Shirky: Times paywall is pretty much like all the other paywalls

Clay Shirky's latest essay, "The Times' Paywall and Newsletter Economics," examines all the ways in which Rupert Murdoch's Times paywall is pretty much like all the other paywalls, and failed like pretty much all the other paywalls.
The classic description of a commodity market uses milk. If you own the only cow for 50 miles, you can charge usurious rates, because no one can undercut you. If you own only one of a hundred such cows, though, then everyone can undercut you, so you can't charge such rates. In a competitive environment like that, milk becomes a commodity, something whose price is set by the market as a whole.

Owning a newspaper used to be like owning the only cow, especially for regional papers. Even in urban markets, there was enough segmentation-the business paper, the tabloid, the alternative weekly-and high enough costs to keep competition at bay. No longer.

The internet commodifies the business of newspapers. Newspapers compete with other newspapers, but newspaper websites compete with other websites. As Nicholas Carr pointed out during the 2009 pirate kidnapping, Google News found 11,264 different sources for the story, all equally accessible.* The web puts newspapers in competition with radio and TV stations, magazines, and new entrants, both professional and amateur. It is the war of each against all.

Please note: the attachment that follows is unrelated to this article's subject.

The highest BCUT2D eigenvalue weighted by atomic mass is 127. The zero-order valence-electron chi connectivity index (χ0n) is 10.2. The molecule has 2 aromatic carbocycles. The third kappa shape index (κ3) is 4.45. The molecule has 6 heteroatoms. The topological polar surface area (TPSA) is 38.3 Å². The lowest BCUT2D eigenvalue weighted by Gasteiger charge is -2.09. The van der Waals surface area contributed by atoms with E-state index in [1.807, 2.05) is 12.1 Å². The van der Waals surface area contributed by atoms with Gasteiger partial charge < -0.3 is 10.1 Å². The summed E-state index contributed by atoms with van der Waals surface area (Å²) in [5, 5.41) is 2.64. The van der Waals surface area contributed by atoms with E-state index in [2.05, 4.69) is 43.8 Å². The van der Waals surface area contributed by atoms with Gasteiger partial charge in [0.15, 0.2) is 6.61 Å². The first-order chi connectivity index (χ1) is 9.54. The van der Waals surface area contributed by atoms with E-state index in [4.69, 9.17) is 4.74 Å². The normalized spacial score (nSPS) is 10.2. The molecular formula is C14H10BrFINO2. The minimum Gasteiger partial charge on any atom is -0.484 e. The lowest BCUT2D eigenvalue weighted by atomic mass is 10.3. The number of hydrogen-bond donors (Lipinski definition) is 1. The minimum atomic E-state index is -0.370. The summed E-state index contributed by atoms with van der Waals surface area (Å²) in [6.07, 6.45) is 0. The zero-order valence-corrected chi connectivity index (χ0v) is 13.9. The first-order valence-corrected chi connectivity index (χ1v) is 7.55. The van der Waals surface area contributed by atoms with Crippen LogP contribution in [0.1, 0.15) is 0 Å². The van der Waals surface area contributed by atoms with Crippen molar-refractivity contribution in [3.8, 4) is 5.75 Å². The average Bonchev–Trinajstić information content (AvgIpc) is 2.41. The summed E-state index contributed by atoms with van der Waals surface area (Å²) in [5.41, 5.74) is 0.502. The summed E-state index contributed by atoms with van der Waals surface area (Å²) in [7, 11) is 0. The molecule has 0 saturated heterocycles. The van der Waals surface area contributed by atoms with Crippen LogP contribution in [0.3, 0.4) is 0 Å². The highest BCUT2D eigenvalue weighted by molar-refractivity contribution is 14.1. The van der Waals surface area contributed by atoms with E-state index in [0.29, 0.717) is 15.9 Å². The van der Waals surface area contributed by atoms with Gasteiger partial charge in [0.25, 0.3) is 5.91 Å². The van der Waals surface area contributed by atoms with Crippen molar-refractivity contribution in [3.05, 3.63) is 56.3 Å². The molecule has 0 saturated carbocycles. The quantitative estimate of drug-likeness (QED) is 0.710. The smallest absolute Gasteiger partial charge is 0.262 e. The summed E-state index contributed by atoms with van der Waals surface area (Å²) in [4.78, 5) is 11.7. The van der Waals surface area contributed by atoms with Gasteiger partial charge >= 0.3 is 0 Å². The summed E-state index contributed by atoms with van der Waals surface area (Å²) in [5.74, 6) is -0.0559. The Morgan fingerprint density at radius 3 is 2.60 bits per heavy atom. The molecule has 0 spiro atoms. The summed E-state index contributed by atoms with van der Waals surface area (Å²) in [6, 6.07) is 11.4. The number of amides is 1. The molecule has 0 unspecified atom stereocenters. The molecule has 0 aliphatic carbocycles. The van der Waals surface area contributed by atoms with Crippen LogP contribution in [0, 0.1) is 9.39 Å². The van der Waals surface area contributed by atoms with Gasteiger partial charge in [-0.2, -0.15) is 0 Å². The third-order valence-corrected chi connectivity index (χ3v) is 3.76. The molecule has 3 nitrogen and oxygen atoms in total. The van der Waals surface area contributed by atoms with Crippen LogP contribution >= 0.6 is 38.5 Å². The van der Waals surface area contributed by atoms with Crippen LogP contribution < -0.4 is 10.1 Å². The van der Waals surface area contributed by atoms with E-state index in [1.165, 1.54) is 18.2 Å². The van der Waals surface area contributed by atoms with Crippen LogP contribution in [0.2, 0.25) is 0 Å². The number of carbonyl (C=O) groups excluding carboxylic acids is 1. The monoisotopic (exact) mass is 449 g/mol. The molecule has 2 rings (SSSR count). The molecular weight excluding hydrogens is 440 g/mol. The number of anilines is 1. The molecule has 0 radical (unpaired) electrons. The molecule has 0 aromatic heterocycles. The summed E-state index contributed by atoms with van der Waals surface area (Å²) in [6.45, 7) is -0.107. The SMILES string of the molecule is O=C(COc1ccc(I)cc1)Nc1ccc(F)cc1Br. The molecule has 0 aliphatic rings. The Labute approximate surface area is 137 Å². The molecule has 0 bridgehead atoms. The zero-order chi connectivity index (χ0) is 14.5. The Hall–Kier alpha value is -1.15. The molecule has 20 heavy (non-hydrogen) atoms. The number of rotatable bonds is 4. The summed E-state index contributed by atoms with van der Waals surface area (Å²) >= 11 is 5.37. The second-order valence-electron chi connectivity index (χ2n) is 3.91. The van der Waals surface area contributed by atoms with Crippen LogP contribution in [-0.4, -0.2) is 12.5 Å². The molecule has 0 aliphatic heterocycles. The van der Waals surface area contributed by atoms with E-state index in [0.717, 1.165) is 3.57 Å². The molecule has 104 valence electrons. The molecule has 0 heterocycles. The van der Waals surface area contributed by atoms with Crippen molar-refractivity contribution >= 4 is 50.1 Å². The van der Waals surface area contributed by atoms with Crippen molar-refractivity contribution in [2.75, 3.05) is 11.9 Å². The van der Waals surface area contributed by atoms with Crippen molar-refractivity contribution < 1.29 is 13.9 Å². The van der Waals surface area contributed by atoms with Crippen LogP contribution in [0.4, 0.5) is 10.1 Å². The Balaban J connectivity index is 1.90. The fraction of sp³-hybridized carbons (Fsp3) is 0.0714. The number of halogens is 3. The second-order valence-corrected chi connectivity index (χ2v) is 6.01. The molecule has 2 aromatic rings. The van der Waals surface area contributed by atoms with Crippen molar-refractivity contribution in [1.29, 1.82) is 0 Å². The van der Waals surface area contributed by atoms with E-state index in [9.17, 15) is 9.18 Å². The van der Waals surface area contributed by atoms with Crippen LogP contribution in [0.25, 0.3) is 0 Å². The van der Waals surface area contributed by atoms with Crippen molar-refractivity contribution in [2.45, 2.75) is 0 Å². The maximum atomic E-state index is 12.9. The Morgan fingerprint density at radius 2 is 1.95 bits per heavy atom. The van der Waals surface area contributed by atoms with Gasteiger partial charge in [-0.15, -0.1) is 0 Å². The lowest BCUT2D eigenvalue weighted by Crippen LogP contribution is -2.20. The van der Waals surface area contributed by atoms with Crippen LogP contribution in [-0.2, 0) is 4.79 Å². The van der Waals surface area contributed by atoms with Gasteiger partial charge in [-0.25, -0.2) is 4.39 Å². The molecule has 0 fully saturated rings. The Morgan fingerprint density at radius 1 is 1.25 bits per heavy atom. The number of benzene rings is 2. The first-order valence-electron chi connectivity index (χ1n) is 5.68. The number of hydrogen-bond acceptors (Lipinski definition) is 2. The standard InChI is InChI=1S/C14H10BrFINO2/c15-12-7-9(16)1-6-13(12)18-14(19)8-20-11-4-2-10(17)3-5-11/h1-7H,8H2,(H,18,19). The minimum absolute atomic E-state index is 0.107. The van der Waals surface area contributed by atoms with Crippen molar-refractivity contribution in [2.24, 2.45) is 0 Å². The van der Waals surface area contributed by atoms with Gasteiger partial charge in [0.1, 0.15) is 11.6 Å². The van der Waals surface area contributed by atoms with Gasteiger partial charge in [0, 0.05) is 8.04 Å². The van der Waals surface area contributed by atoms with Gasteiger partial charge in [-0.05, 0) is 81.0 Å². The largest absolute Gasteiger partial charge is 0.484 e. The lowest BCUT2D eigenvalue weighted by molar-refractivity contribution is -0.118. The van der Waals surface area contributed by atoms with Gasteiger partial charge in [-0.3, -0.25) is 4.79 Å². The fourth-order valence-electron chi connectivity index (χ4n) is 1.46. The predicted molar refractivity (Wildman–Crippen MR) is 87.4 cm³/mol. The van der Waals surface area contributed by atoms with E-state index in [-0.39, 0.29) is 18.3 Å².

None of this is new. The potential disruptive effects of the internet on newspapers have been observable since ClariNet in 1989.* Nor has the business case for paywalls changed. The advantage of paywalls is that they raise revenue from users. The disadvantages are that they reduce readership, increase customer acquistion and retention costs, and eliminate ad revenue from user-forwarded content. In most cases, the disadvantages have outweighed the advantages.

The Times' Paywall and Newsletter Economics